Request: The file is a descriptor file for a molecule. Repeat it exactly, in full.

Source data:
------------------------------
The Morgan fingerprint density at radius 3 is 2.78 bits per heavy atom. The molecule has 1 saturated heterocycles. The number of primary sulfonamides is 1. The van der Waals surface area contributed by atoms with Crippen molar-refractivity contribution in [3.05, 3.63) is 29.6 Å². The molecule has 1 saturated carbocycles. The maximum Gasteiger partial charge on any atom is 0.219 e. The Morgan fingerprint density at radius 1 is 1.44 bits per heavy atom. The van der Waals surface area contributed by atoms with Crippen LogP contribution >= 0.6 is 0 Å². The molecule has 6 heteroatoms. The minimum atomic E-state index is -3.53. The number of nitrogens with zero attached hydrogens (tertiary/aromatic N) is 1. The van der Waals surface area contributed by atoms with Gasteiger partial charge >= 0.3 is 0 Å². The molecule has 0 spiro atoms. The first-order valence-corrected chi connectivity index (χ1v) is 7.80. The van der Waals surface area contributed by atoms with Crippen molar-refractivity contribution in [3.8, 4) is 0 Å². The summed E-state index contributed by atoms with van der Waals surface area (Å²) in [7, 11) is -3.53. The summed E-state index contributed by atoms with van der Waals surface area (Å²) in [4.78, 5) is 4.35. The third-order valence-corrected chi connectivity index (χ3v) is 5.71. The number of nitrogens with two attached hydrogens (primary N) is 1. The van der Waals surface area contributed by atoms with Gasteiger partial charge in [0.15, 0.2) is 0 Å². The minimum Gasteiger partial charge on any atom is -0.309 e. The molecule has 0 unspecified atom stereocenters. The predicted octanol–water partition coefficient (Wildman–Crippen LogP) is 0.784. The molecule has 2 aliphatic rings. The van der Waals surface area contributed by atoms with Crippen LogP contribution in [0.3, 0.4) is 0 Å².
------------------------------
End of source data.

The Morgan fingerprint density at radius 3 is 2.78 bits per heavy atom. The molecule has 1 saturated heterocycles. The number of primary sulfonamides is 1. The van der Waals surface area contributed by atoms with Crippen molar-refractivity contribution in [3.05, 3.63) is 29.6 Å². The molecule has 1 saturated carbocycles. The maximum Gasteiger partial charge on any atom is 0.219 e. The Morgan fingerprint density at radius 1 is 1.44 bits per heavy atom. The van der Waals surface area contributed by atoms with Crippen LogP contribution >= 0.6 is 0 Å². The molecule has 6 heteroatoms. The minimum atomic E-state index is -3.53. The number of nitrogens with zero attached hydrogens (tertiary/aromatic N) is 1. The van der Waals surface area contributed by atoms with Gasteiger partial charge >= 0.3 is 0 Å². The molecule has 0 spiro atoms. The first-order valence-corrected chi connectivity index (χ1v) is 7.80. The van der Waals surface area contributed by atoms with Crippen molar-refractivity contribution in [3.8, 4) is 0 Å². The summed E-state index contributed by atoms with van der Waals surface area (Å²) in [7, 11) is -3.53. The summed E-state index contributed by atoms with van der Waals surface area (Å²) in [4.78, 5) is 4.35. The third-order valence-corrected chi connectivity index (χ3v) is 5.71. The number of nitrogens with two attached hydrogens (primary N) is 1. The van der Waals surface area contributed by atoms with Gasteiger partial charge in [0.15, 0.2) is 0 Å². The minimum Gasteiger partial charge on any atom is -0.309 e. The molecule has 0 unspecified atom stereocenters. The predicted octanol–water partition coefficient (Wildman–Crippen LogP) is 0.784. The molecule has 2 aliphatic rings. The van der Waals surface area contributed by atoms with Crippen LogP contribution in [0.3, 0.4) is 0 Å².